Bovell: “My advantages have constantly been changing. I think now, I think I’m really good technically, and I’m swimming where the difference between winning and losing is hundredths of a second. The 50 freestyle is the closest race in all of the sport, and everybody is really good. Everybody is super talented, they all have the best technique, they all have the best starts, they all have the best finishes, and nobody really has that much of an advantage. It’s just on that day, can you do it right? Imagine you’re playing darts. It’s like trying to throw 25 perfect bull’s-eyes every day. Having a perfect dive, perfect breakout, perfect technique, perfect strokes, perfect rhythm, perfect distance per stroke, perfect power, perfect body position in the water, all these things. Just like the checklist we talked about, each one of those things has to be perfect, otherwise it’s a couple of a tenths slower between a medal, or not even making finals sometimes.

I like to pretend I’m swimming for the first time. So often we don’t even realize what we are doing. It’s like diving in or just doing freestyle. We do this definition of what we think is freestyle. We don’t actually really realize how our shoulders are moving, how our hands are moving, what we’re doing in the water. We’re just doing what we define as our freestyle as just this kind of feeling. I want you to really be aware. Awareness is the key to having the technique. So today what I was really trying to teach you was how to teach yourself. I’m teaching you what to be aware of, what to think about. How to make those checklists. So you do those checklists all the time in practice so when you get to a race and don’t have time to go through and think about checklists, it’s going to be natural, second nature.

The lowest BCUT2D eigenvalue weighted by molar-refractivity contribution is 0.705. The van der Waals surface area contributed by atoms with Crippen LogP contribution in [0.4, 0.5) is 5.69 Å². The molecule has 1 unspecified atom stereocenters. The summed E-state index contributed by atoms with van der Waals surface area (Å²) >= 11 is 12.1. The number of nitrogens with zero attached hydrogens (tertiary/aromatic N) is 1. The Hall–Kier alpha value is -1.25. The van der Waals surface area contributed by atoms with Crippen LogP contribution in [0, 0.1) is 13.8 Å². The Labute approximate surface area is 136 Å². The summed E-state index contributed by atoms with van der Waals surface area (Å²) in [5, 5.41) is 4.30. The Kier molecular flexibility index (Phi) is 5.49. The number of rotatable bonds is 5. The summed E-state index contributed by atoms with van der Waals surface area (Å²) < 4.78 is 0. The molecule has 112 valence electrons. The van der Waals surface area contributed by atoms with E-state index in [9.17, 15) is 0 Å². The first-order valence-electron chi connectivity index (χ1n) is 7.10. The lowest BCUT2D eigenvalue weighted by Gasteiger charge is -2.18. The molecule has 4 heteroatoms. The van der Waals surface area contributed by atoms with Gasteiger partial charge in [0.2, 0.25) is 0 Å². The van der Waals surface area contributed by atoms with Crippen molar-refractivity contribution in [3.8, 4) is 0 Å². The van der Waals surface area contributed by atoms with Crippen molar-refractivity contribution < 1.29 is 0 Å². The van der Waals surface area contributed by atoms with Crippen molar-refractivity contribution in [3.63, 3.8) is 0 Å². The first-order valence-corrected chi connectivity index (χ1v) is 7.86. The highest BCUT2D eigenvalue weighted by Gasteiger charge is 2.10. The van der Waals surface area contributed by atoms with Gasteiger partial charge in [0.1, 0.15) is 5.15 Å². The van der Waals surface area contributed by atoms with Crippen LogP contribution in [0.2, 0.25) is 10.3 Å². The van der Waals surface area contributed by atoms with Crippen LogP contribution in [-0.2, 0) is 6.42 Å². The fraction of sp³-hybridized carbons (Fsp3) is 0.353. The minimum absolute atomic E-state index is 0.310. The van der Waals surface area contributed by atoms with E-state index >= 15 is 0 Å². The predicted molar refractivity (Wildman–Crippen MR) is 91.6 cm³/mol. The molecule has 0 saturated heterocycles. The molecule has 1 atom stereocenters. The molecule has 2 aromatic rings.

Question: Have you ever had a bad day? Because they (swimmers) sometimes have bad days and they don’t want to swim in another meet. So we wanted to know this morning, have you ever had a bad day?

Bovell: Absolutely, all the time. I’ll tell you a secret; you don’t have to be great every day. You don’t have to be great every day; you just have to be consistently good. OK? And it’s the consistency that makes the biggest difference. Because there are some people out there, we all see them, the people who are so blessed with talent, they don’t train hard enough. We see so much talent go to waste. What happens is you find the people who might not necessarily have that talent from the beginning, but because they are consistent, that consistency gives them the capacity to increase what they have and become great. And like anything else, swimming is about learning. It’s something we have to learn. Anybody can run, anybody can push pedals on a bicycle, but swimming is something you really have to learn and understand how to be technically efficient. If someone’s dad was a great swimmer, if someone’s mom was a great swimmer, it doesn’t matter. Can you learn the skills that will allow you to be more skillful than that person? Do you have the discipline to train hard enough? Harder than that person so that you can finish the race when it gets tough and be faster than them?